Museum Fatigue: The 100 Year Old Problem With Museums

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Many of us know this phrase (and feeling) all too well. In this article summary, we went back to the source of “Museum Fatigue”; Benjamin Ives Gilman’s original paper on the subject, created all the way back in 1916.

If you’d like to keep your own version, download the pdf version of this post.

museum fatigue title slide benjamin ives gilman

Many in the museum community are aware of a phenomenon called museum fatigue

museum fatigue is commonly defined as the point in time when a museum visitor begins feeling slight to mild mental/physical exhaustion during their museum visit

While this agreed upon definition is useful museum fatigue finds its roots in a study that was conducted by benjamin ives gilman in 1916Gilman's original definition for museum fatigue was as followsGilman's observational study of museum fatigue consisted of scavenger huntmuseum fatigue study participants were photographed straining to see itemsmuseum fatigue study led to suggestions to improve museum displays and visitor accessibilitymuseum fatigue contemporary audiences still find this study useful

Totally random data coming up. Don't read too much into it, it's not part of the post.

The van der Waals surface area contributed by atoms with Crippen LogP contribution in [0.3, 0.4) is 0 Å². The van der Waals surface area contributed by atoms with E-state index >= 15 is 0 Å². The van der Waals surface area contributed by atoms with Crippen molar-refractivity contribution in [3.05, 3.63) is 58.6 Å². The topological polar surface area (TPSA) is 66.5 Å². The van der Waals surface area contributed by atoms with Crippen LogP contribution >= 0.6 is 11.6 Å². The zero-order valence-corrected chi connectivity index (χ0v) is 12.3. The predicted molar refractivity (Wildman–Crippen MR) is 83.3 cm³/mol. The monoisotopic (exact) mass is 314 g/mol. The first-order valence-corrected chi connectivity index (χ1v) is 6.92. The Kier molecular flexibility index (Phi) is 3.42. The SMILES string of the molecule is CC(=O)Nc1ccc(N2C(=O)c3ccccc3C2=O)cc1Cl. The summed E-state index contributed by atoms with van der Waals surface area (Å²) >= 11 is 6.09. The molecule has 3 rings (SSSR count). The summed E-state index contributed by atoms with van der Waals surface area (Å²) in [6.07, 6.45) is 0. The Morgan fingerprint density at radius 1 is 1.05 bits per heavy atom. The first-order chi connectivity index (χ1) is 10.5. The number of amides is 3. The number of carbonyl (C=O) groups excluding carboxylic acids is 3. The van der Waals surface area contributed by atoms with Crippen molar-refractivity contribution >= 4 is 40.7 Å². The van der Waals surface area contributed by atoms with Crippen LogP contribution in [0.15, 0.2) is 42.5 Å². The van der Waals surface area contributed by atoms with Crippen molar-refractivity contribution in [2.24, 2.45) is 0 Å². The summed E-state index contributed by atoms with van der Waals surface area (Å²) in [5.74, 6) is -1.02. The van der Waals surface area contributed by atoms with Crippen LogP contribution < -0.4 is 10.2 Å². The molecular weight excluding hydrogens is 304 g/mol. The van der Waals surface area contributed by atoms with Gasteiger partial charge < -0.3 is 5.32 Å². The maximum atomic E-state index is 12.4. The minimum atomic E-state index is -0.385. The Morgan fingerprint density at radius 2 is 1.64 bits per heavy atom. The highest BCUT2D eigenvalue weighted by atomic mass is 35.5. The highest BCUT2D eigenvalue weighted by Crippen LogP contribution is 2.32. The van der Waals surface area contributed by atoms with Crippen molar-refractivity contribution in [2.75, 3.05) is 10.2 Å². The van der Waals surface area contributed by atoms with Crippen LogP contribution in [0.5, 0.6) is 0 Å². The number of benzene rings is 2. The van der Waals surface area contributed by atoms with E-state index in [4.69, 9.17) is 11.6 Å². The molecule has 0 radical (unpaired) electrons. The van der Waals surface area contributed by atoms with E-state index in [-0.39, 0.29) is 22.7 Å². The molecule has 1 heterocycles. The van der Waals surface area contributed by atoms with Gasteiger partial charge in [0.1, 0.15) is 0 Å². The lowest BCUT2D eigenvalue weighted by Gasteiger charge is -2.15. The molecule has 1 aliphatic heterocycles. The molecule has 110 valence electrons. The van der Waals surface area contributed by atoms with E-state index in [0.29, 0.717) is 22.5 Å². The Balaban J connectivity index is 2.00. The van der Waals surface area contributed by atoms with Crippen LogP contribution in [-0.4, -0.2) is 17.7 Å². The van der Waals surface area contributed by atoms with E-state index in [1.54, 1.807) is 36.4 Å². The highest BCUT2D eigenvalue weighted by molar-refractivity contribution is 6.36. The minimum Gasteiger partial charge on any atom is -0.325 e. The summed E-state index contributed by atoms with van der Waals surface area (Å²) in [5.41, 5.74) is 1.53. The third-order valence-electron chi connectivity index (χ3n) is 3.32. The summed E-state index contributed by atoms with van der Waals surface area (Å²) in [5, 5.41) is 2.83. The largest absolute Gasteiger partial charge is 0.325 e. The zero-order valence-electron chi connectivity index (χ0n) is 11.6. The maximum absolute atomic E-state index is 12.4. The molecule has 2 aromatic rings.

museum professionals should be cognizant of museum fatiguemuseum fatigue is caused by tight corridors, insufficient light, acoustics, and temperaturemuseum fatigue credits slide

Special thanks to Jared Ozga who helped by summarizing the original article about museum fatigue.

If you’d like to keep your own version, download the pdf version of this post.

The original article, “Museum Fatigue” was written by Benhamin Ives Gilman in 1916.  It was published by Scientific Monthly way back at the turn of the century, but you can still find a copy of the original article on JSTOR.

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